OPINION | Existence of Lord Rama: Is He Really Just Myth and Not a Historical Figure?
Several astronomers, historians, archeologists and foreign travellers have identified and corroborated the dates, incidents and geographical locations mentioned in the Ramayana.
Nothing signifies more adulation and reverence for Lord Rama, one of the foremost icons of cultural nationalism in this ancient land of Bharat since ages, than the festival of Vijayadashami.
For millions of Bharatiyas, Lord Rama’s life is seen as a life of holy compliance, purity, simplicity, self-sacrifice and renunciation. Millions have drawn inspiration form the story of his life across the globe and continue to do so.
However, a section of people has often raised questions about the existence of Lord Rama, terming him as more of a myth rather than a historical figure.
It is through contemporary literature that the rich cultural traditions of a nation are preserved and protected. Of all the ancient Indian literature, the most significant is Ramayana, an epic that was first recited by Valmiki. It has had long-lasting and greatest influence on the Indian culture and values. In the Indian context, the epics are considered to be records of the mind and spirits of our forefathers who want us to lead a good, fulfilling and meaningful life.
We have an exceptional blend of believers and non-believers carrying their beliefs about Lord Rama which have often been at variance. There have been astronomers, historians, archeologists and foreign travellers who have identified and clearly corroborated the dates, incidents and geographical places that have been mentioned in the Ramayana.
While dismissing the contention that Ramayana is just a literary piece, Ralph T.H. Griffith, who translated the Valmiki’s Ramayana, The Ramayan of Válmíki (published in 1895), asks, “How could an epic so dear in India to the memory of the people, so deeply rooted for many centuries in the minds of all, so propagated and diffused through all the dialects and languages of those regions, which had become the source of many dramas, which are still represented in India, which is itself represented with such magnificence year after year and to such crowds of people in the neighborhood of Ayodhya, a poem which at its very birth was welcomed with such fervour as the legend relates, that the recitation of it by the first wandering rhapsodists, has consecrated and made famous all the places visited by them, and where Rama made a longer or shorter stay, how I ask, could such an epic have been purely allegorical?".
Gasper Gorressio, an Italian indologist (1808-1891) who is best known for his translation of Valmiki’s Ramayana, opined that some events must have happened in the distant past, the memory of which has so impressed itself indelibly on the fancies of the Hindus that there is no possibility of the story ever dying until some geological alterations of the features of the country come to pass.
F. E. Pargitter observed in The Geography of Rama’s Exile (1894) that “the geographical knowledge revealed in the epic could hardly have been obtained except by actual visit to these places by some persons.”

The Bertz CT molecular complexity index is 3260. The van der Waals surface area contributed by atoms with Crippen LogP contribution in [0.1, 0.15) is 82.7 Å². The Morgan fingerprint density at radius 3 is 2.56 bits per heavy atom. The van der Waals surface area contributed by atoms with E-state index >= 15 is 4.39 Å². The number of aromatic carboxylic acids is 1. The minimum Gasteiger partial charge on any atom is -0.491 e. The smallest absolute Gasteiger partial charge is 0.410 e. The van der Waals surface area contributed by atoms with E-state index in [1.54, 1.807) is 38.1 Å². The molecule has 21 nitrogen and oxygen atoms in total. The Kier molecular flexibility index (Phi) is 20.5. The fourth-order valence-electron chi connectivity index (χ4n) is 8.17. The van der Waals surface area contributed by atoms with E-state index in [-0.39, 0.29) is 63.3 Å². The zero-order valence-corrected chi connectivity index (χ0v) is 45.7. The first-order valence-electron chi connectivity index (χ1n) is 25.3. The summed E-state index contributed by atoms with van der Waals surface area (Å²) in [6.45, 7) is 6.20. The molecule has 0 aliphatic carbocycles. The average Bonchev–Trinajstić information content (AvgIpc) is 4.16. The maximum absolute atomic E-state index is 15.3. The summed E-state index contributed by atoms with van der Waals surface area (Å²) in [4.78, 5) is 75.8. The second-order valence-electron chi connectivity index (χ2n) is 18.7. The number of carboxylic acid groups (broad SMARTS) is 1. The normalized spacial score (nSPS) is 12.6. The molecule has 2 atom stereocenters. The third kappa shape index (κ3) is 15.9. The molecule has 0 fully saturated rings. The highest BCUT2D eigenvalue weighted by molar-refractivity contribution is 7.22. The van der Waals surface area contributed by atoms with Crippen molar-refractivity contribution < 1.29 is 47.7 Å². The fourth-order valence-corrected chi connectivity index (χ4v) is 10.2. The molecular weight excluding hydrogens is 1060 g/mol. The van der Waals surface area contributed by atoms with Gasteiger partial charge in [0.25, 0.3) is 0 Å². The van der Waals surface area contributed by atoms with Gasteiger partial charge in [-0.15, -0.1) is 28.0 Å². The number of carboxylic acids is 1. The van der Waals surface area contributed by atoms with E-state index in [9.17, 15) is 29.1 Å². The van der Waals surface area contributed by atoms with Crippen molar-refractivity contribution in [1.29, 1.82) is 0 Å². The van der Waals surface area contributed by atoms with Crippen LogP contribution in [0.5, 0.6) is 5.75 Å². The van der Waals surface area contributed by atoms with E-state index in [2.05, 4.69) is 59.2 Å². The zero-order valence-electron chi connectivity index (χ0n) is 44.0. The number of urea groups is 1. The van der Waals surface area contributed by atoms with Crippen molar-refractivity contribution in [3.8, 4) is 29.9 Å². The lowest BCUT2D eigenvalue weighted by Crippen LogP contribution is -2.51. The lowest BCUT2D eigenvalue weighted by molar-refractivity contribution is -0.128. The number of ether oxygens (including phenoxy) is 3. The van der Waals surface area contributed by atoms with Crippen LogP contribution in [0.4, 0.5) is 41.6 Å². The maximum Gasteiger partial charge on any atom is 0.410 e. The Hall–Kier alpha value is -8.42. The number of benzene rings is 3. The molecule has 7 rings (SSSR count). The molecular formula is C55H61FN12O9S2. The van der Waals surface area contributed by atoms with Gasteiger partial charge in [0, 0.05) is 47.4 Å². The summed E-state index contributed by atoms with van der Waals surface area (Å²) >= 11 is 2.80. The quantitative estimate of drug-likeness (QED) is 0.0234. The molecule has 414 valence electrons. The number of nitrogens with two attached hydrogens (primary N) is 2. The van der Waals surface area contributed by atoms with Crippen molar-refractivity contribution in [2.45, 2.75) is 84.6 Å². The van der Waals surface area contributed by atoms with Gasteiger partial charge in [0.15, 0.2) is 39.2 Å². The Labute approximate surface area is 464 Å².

In the year 1973, during the All India Seminar on Ramayana held at Trivandrum, a book on ‘Sri Rama Pada Yatra’ was brought out by Sri V.D. Ramswami. It contains maps describing his trek in the forests and places visited by Rama during his life. Even the flora and fauna as described in Valmiki’s Ramayana were traced and found to be accurate.
Major Forbes also wrote a book, titled Eleven Years in Ceylon, which gives a complete account of the various sites in Sri Lanka which are mentioned in the epic.
Pushkar Bhatnagar, author of the book Dating the Era of Lord Rama, observes, “Valmiki, who wrote the Ramayana, was a contemporary of Rama. While narrating the events of the epic, he has mentioned the position of the planets at several places.” He explains that by using recent planetary software, it has been possible to verify that these planetary positions actually took place precisely as specified in the Ramayana. These were not just stray events, but the entire sequence of the planetary positions as described by Valmiki at various stages of Rama’s life which can be conveniently verified today as having taken place.
Bhatnagar further explained: “This information is significant, since these configurations do not repeat for lakhs of years and cannot be manipulated or imagined so accurately, without the help of a sophisticated software. The inference that one can draw is that someone was present there to witness the actual happening of these configurations, which got recorded in the story of Rama."
Be it finding a Vishnu Hari inscription in the British era archeological studies to Archeological Survey of India excavations post-independence in Ayodhya and at other places, it is clear that Lord Rama was a historical figure and not a mere mythological figure.
Millions of people feel reciprocation from Lord Rama whenever they devote themselves in reverence to reading or hearing the Ramayana or go to one of the temples dedicated to him. The devotion and reciprocation has spread throughout the world through celebration of Ram and his life. It is time to stop doubting the existence of the most revered cultural icon of Bharat and learn from his life and times in both letter and spirit.
(The author is PhD in Sociology and senior fellow with Vichar Vinimay Nyas. The views expressed are personal.)
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